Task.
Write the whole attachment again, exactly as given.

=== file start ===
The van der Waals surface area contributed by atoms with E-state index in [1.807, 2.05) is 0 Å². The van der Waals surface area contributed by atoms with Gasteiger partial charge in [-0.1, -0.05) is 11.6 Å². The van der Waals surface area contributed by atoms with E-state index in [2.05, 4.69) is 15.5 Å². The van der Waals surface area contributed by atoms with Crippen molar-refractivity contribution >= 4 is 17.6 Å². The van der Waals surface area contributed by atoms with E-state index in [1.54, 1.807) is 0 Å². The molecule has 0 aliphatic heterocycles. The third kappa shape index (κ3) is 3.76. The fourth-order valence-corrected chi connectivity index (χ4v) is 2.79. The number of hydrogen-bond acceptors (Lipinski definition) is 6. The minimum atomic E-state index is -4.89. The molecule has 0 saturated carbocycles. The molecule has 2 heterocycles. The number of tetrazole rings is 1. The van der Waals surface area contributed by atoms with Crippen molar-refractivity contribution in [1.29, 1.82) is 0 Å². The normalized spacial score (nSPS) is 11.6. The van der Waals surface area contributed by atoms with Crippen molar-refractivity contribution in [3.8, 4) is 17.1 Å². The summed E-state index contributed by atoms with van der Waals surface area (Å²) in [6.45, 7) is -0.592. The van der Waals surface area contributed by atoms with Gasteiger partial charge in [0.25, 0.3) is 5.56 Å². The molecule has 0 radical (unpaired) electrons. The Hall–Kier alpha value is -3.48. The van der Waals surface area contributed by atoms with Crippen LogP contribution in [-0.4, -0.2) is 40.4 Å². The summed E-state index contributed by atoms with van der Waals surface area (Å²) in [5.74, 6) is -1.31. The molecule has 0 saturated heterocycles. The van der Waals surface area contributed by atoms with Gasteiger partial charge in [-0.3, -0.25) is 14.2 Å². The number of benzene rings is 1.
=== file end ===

The van der Waals surface area contributed by atoms with E-state index in [1.807, 2.05) is 0 Å². The van der Waals surface area contributed by atoms with Gasteiger partial charge in [-0.1, -0.05) is 11.6 Å². The van der Waals surface area contributed by atoms with E-state index in [2.05, 4.69) is 15.5 Å². The van der Waals surface area contributed by atoms with Crippen molar-refractivity contribution >= 4 is 17.6 Å². The van der Waals surface area contributed by atoms with E-state index in [1.54, 1.807) is 0 Å². The molecule has 0 aliphatic heterocycles. The third kappa shape index (κ3) is 3.76. The fourth-order valence-corrected chi connectivity index (χ4v) is 2.79. The number of hydrogen-bond acceptors (Lipinski definition) is 6. The minimum atomic E-state index is -4.89. The molecule has 0 saturated carbocycles. The molecule has 2 heterocycles. The number of tetrazole rings is 1. The van der Waals surface area contributed by atoms with Crippen molar-refractivity contribution in [1.29, 1.82) is 0 Å². The normalized spacial score (nSPS) is 11.6. The van der Waals surface area contributed by atoms with Crippen molar-refractivity contribution in [3.8, 4) is 17.1 Å². The summed E-state index contributed by atoms with van der Waals surface area (Å²) in [6.45, 7) is -0.592. The van der Waals surface area contributed by atoms with Gasteiger partial charge in [0.25, 0.3) is 5.56 Å². The molecule has 0 radical (unpaired) electrons. The Hall–Kier alpha value is -3.48. The van der Waals surface area contributed by atoms with Crippen LogP contribution in [-0.4, -0.2) is 40.4 Å². The summed E-state index contributed by atoms with van der Waals surface area (Å²) in [5.74, 6) is -1.31. The molecule has 0 saturated heterocycles. The van der Waals surface area contributed by atoms with Gasteiger partial charge in [-0.3, -0.25) is 14.2 Å². The number of benzene rings is 1.